Mardi Gras King Cake
Finding the baby in your slice generally means that you are in charge of bringing a cake to the next Carnival party.Getty Images/iStockphoto

Others believe it simply means good luck. A 2018 story from the Shreveport Times said that some people take the baby literally — one woman told the newspaper that finding it “means you’re the next one to pop out a baby.”

How do you get a king cake?

If you live outside of Louisiana, you can still get a slice of this Mardi Gras tradition. The popularity of king cakes in recent years has spawned a growing king cake industry — and most online king cake depots ship almost anywhere.

Getting “the best” king cake is a different story. New Orleanians love to opine on their favorites and, while there are gobs of places that claim to hold the best king cake crown, it’s really a matter of preference.

If you want an artisanal take on the classic, Bywater Bakery makes king cakes stuffed with gourmand delights — like apples and goat cheese — and Breads on Oak makes king cakes that are vegan and organic. If you want a more traditional king cake, some bakeries have been in the business for generations — Randazzos, Gambinos and Haydels bakeries comprise the traditional trifecta.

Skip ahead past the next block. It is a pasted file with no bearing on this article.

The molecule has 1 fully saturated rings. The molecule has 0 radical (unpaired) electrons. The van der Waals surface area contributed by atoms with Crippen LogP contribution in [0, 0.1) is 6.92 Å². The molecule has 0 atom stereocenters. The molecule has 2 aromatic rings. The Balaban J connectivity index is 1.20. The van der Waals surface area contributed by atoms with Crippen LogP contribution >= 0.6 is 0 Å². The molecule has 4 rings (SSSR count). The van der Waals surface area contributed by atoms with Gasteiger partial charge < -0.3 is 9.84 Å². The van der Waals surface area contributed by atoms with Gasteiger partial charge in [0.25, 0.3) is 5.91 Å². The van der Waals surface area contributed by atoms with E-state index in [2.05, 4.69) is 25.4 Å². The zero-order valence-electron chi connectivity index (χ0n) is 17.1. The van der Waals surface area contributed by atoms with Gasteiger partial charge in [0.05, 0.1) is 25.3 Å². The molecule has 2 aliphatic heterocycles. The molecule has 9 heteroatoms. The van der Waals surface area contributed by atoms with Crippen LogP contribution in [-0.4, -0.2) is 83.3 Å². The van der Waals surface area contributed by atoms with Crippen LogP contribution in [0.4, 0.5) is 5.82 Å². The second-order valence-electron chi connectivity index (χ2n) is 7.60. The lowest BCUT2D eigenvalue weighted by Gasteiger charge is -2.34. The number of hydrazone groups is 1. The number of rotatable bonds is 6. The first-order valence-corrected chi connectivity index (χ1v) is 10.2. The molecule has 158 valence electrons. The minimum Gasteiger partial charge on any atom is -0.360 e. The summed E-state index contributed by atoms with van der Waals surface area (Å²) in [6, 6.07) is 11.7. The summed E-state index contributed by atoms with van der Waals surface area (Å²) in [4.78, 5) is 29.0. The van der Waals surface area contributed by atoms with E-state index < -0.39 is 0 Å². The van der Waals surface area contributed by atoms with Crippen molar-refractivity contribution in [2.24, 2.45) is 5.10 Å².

One of the richest and most decadent king cakes is made by Vietnamese bakery, Dong Phoung. You’re going to have to think ahead if you want a prized Dong Phoung king cake, though, as its shipped confections are generally sold out about six months in advance. It does continue selling king cakes from its brick-and-mortar shop during Carnival season, but you should plan to patiently camp out in the notoriously long lines comprised of Dong Phoung devotees.

If you’re a skillful baker, you can always make your own king cake. And, yes, you can even buy a plastic baby to hide inside.

Whatever you decide that getting the baby means, and whatever your king cake looks like, there are many ways to celebrate Carnival, — even if you can’t make it to New Orleans. There will always be king cake, no matter what.